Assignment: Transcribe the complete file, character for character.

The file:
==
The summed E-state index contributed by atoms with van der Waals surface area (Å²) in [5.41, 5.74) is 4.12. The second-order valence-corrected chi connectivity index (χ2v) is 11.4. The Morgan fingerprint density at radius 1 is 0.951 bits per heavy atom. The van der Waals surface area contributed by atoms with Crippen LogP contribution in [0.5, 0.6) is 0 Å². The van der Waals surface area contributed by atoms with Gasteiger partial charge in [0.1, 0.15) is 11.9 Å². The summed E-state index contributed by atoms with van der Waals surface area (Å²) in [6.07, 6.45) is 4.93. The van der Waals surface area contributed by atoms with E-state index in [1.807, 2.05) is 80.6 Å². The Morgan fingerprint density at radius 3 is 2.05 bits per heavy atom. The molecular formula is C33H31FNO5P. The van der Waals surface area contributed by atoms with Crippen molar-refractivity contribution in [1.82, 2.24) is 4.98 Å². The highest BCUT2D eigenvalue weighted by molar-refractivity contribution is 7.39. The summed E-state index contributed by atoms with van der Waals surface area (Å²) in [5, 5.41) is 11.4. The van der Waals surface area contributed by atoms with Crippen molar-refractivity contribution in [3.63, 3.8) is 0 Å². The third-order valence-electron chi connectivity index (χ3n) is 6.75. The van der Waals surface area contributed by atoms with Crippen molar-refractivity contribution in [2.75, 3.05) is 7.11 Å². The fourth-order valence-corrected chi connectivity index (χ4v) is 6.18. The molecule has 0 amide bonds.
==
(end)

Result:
The summed E-state index contributed by atoms with van der Waals surface area (Å²) in [5.41, 5.74) is 4.12. The second-order valence-corrected chi connectivity index (χ2v) is 11.4. The Morgan fingerprint density at radius 1 is 0.951 bits per heavy atom. The van der Waals surface area contributed by atoms with Crippen LogP contribution in [0.5, 0.6) is 0 Å². The van der Waals surface area contributed by atoms with Gasteiger partial charge in [0.1, 0.15) is 11.9 Å². The summed E-state index contributed by atoms with van der Waals surface area (Å²) in [6.07, 6.45) is 4.93. The van der Waals surface area contributed by atoms with E-state index in [1.807, 2.05) is 80.6 Å². The Morgan fingerprint density at radius 3 is 2.05 bits per heavy atom. The molecular formula is C33H31FNO5P. The van der Waals surface area contributed by atoms with Crippen molar-refractivity contribution in [1.82, 2.24) is 4.98 Å². The highest BCUT2D eigenvalue weighted by molar-refractivity contribution is 7.39. The summed E-state index contributed by atoms with van der Waals surface area (Å²) in [5, 5.41) is 11.4. The van der Waals surface area contributed by atoms with Crippen molar-refractivity contribution in [3.63, 3.8) is 0 Å². The third-order valence-electron chi connectivity index (χ3n) is 6.75. The van der Waals surface area contributed by atoms with Crippen molar-refractivity contribution in [2.75, 3.05) is 7.11 Å². The fourth-order valence-corrected chi connectivity index (χ4v) is 6.18. The molecule has 0 amide bonds.